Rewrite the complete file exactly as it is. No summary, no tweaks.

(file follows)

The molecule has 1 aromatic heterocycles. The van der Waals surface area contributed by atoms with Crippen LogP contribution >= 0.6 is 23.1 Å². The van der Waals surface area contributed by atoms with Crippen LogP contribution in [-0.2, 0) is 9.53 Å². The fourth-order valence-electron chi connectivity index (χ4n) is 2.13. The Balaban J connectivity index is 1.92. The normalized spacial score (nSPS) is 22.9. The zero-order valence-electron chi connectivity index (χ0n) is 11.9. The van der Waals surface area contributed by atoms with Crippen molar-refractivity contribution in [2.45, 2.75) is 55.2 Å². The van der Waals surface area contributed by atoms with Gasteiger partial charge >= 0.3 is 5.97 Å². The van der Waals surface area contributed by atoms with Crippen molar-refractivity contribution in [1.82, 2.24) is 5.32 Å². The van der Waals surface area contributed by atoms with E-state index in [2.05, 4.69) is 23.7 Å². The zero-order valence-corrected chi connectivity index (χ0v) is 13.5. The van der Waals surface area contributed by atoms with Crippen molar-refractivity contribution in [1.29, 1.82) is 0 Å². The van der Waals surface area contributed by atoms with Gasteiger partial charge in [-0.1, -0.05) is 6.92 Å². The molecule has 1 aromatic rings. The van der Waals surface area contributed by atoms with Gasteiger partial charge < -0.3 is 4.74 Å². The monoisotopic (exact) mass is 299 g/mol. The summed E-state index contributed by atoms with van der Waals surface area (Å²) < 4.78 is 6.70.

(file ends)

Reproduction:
The molecule has 1 aromatic heterocycles. The van der Waals surface area contributed by atoms with Crippen LogP contribution >= 0.6 is 23.1 Å². The van der Waals surface area contributed by atoms with Crippen LogP contribution in [-0.2, 0) is 9.53 Å². The fourth-order valence-electron chi connectivity index (χ4n) is 2.13. The Balaban J connectivity index is 1.92. The normalized spacial score (nSPS) is 22.9. The zero-order valence-electron chi connectivity index (χ0n) is 11.9. The van der Waals surface area contributed by atoms with Crippen molar-refractivity contribution in [2.45, 2.75) is 55.2 Å². The van der Waals surface area contributed by atoms with Gasteiger partial charge >= 0.3 is 5.97 Å². The van der Waals surface area contributed by atoms with Crippen molar-refractivity contribution in [1.82, 2.24) is 5.32 Å². The van der Waals surface area contributed by atoms with E-state index in [2.05, 4.69) is 23.7 Å². The zero-order valence-corrected chi connectivity index (χ0v) is 13.5. The van der Waals surface area contributed by atoms with Crippen molar-refractivity contribution in [1.29, 1.82) is 0 Å². The van der Waals surface area contributed by atoms with Gasteiger partial charge in [-0.1, -0.05) is 6.92 Å². The molecule has 1 aromatic rings. The van der Waals surface area contributed by atoms with Gasteiger partial charge < -0.3 is 4.74 Å². The monoisotopic (exact) mass is 299 g/mol. The summed E-state index contributed by atoms with van der Waals surface area (Å²) < 4.78 is 6.70.